Off-late many models in viscoelasticity, signal processing or anomalous diffusion equations are formulated in fractional calculus. Tempered fractional calculus is the generalization of fractional calculus and in the last few years several important partial differential equations occurring in the different field of science have been reconsidered in this term like diffusion wave equations, Schr$\ddot{o}$dinger equation and so on. In the present paper, a time-dependent tempered fractional diffusion equation of order $\gamma \in (0,1)$ with forcing function is considered. Existence, uniqueness, stability, and regularity of the solution has been proved. Crank-Nicolson discretization is used in the time direction. B spline finite element approximation is implemented. Generally, B-splines basis are useful for representing the geometry of a finite element model, interfacing a finite element analysis program. By utilizing this technique a priori space-time estimate in finite element analysis has been derived and we proved that the convergent order is $\mathcal{O}(h²+T²)$ where $h$ is the space step size and $T$ is the time. A couple of numerical examples have been presented to confirm the accuracy of theoretical results. Finally, we conclude that the studied method is useful for solving tempered fractional diffusion equations.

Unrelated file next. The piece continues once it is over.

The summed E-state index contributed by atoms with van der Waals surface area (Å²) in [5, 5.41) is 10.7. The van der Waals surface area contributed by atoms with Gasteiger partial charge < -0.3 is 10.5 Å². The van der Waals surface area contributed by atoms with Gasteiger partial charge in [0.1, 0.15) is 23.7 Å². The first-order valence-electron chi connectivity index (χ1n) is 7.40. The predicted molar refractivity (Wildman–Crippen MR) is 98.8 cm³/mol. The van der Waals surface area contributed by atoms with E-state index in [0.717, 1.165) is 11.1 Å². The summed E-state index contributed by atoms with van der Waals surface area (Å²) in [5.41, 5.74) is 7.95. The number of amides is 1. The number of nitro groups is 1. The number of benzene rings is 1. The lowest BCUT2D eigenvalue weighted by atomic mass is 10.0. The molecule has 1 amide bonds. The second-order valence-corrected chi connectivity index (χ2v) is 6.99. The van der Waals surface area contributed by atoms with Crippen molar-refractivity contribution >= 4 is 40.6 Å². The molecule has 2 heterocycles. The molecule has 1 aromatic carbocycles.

Keywords: B-spline finite element, error estimates, Gronwall's lemma, stability, tempered fractional

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10 Novel Method of In-Situ Tracking of Mechanical Changes in Composite Electrodes during Charging-Discharging by QCM-D

Authors: M. D. Levi, Netanel Shpigel, Sergey Sigalov, Gregory Salitra, Leonid Daikhin, Doron Aurbach